Sunday, February 20, 2011

Please Regrease Me



Commuter pedals in need of lubrication

These pedals have a few thousand miles on them. When I got them, they spun a little too easy for my liking--in my book, new pedals should spin smoothly, but with some drag from the grease. I would have opened them and put in more grease myself, but they need a special axle locknut service tool, a TL-PD40, to hook onto that splined nut on the end. At $2.00, the TL-PD40 might be the cheapest special bicycle tool made in Japan you can buy, but I didn't have one, and didn't feel good about clamping a vise grip on it or something similar.


Tools in descending number of uses: countless, a handful, one (knife for illustrative purposes only, not used here)

Eventually, though, my concerns about the pedals proved out, and I knew I had to open them to get some new grease in there. I popped for the TL-PD40, and clamped a pedal in a vise. Pedals are slightly tricky when it comes to threading. Most drive-side pedals have right-hand threads and screw into the crank arms the normal way, while the non-drive-side pedals have left-hand threads and screw in the other way, so that the normal torque of pedaling doesn't unscrew them. Makes sense, and once you get used to it, becomes second nature. In a similar manner, the axle locknuts also screw in opposite directions, which is made clear by both the tool, and the pedal locknut itself: they have arrows which indicate opposite directions. The tool has writing which says "R Loose" with a counterclockwise arrow, and "L Loose" with a clockwise arrow. My intuition about torque and pedals told me that this may not mean what it may seem to mean, though.


Right pedal in vise, tool ready to turn: which way for loose?
 
With the right pedal in the vise and the tool engaged, I gave it a little nudge clockwise, and felt it loosen. So, either the instructions on the tool are meant to be read upside down, or perhaps at the South Pole. Or, these pedals are bass-ackwards from actual Shimano pedals, which is very possible. Anyway.

I used the excellent instructions and photos on the Park Tool site to get an idea about what I was doing. After cleaning and regreasing, it gives rather funny instructions for screwing the bearing unit back into the pedal body: "THERE IS NO TORQUE," it states. So I placed the tool as in the photo above, and applied no torque. Nothing happened. I tried applying more NO TORQUE, but still, nothing happened. Deciding that it probably meant "minimal torque, you don't need to be a gorilla and strip the plastic threads, THIS MEANS YOU JRA," I used just my fingers to gently engage and screw the bearing unit back in. After cleaning, regreasing, and reinstalling, the pedal felt just right when I spun it. Good. Get up. Go ride.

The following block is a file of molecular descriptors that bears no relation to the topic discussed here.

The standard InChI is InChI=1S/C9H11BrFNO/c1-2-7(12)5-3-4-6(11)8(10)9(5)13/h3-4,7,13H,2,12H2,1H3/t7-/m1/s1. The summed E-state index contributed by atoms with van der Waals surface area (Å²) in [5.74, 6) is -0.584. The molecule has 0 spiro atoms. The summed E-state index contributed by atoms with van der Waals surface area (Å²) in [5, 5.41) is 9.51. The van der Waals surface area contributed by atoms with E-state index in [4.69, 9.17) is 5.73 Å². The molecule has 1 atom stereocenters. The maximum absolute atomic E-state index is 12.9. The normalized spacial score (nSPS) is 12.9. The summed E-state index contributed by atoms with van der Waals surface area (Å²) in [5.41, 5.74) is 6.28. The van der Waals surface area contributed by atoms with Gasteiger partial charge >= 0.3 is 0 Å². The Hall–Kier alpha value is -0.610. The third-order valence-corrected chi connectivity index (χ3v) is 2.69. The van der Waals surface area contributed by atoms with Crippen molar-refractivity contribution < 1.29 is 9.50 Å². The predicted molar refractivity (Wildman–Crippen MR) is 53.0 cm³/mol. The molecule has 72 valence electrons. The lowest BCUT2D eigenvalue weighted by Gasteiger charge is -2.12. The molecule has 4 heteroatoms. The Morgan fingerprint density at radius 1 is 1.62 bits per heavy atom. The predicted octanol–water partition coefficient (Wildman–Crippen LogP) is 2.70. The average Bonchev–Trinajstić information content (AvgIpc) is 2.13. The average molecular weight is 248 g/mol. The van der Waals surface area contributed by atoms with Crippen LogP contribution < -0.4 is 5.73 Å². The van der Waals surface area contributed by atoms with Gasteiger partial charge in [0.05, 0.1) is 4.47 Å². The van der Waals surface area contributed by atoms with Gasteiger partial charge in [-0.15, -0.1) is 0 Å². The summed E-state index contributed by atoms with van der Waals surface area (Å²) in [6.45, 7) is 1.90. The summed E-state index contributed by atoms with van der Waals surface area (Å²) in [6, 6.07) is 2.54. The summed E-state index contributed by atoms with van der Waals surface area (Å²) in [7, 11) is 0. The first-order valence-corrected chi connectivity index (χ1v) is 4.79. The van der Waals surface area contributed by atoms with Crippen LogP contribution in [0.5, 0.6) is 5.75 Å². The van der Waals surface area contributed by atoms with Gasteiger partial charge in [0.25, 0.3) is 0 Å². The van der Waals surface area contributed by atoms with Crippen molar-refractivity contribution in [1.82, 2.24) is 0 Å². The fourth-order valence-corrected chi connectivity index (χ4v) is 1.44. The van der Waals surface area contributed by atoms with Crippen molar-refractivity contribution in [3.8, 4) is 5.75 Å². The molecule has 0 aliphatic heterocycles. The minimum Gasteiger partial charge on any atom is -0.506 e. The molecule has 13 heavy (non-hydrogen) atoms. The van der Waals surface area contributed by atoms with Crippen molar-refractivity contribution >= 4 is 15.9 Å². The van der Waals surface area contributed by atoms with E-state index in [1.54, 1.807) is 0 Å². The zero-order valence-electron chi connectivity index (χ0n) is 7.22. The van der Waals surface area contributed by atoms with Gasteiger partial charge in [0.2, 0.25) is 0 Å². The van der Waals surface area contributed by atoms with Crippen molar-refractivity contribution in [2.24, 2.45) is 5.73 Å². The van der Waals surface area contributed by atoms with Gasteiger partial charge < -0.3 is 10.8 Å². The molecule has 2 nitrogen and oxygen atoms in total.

4 comments:

  1. I've never overhauled pedals before, but I will be soon. I'm the guy that over-torques things and forgets about the reverse direction stuff. Thanks for posting this.

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  2. My new Shimano pedals have a different approach. They state: "If you experience any trouble with the rotating parts...Obtain advice from a professional dealer."

    Odd advice, considering the elsewhere we are warned they "strongly recommend only using genuine Shimano replacement parts." AND "we highly recommend Shimano lubricants and maintenance products."

    My Ritchie pedals, OTOH, were simplicity themselves to regrease. You didn't even need to remove the pedals.

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  3. RTP, I was going to mention in the post, that my eggbeater pedals (I have 3 sets) come with a grease port that seems to make it easier to put in new grease. Trouble is, someone online mentioned that this approach forces grease through the sealed bearings, which doesn't seem like a good idea. So I will remove the nut and take the pedal off the axle next time.

    Steve, I still have one pair of Ritchies that keep going and going, long as I remember to put grease in every once in a while.

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